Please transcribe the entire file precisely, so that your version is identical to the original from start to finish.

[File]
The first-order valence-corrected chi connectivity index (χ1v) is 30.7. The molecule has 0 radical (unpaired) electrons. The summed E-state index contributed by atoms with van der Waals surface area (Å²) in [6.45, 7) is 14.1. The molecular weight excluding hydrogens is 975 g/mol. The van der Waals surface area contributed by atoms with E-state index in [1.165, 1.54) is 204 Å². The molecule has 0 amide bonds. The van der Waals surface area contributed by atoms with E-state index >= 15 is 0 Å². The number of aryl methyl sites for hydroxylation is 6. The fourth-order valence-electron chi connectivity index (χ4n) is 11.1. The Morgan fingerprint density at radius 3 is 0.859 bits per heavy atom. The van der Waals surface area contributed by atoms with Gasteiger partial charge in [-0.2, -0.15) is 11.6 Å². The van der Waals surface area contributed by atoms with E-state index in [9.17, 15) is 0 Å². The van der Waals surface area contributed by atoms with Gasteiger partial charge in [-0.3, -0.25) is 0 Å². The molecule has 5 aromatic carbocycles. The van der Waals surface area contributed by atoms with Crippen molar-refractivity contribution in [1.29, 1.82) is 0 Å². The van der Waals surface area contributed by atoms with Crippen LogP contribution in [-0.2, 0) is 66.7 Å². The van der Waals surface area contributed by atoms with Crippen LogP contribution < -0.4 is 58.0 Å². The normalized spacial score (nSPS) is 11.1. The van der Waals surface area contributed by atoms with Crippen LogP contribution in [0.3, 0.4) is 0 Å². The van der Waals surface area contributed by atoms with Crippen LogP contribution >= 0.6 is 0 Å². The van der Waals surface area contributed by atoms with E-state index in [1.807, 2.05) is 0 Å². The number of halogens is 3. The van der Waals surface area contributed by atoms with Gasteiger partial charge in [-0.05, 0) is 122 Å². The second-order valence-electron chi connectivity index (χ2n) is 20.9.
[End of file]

The first-order valence-corrected chi connectivity index (χ1v) is 30.7. The molecule has 0 radical (unpaired) electrons. The summed E-state index contributed by atoms with van der Waals surface area (Å²) in [6.45, 7) is 14.1. The molecular weight excluding hydrogens is 975 g/mol. The van der Waals surface area contributed by atoms with E-state index in [1.165, 1.54) is 204 Å². The molecule has 0 amide bonds. The van der Waals surface area contributed by atoms with E-state index >= 15 is 0 Å². The number of aryl methyl sites for hydroxylation is 6. The fourth-order valence-electron chi connectivity index (χ4n) is 11.1. The Morgan fingerprint density at radius 3 is 0.859 bits per heavy atom. The van der Waals surface area contributed by atoms with Gasteiger partial charge in [-0.2, -0.15) is 11.6 Å². The van der Waals surface area contributed by atoms with E-state index in [9.17, 15) is 0 Å². The van der Waals surface area contributed by atoms with Gasteiger partial charge in [-0.3, -0.25) is 0 Å². The molecule has 5 aromatic carbocycles. The van der Waals surface area contributed by atoms with Crippen molar-refractivity contribution in [1.29, 1.82) is 0 Å². The van der Waals surface area contributed by atoms with Crippen LogP contribution in [-0.2, 0) is 66.7 Å². The van der Waals surface area contributed by atoms with Crippen LogP contribution < -0.4 is 58.0 Å². The normalized spacial score (nSPS) is 11.1. The van der Waals surface area contributed by atoms with Crippen LogP contribution in [0.3, 0.4) is 0 Å². The van der Waals surface area contributed by atoms with Crippen LogP contribution >= 0.6 is 0 Å². The van der Waals surface area contributed by atoms with E-state index in [1.807, 2.05) is 0 Å². The number of halogens is 3. The van der Waals surface area contributed by atoms with Gasteiger partial charge in [-0.05, 0) is 122 Å². The second-order valence-electron chi connectivity index (χ2n) is 20.9.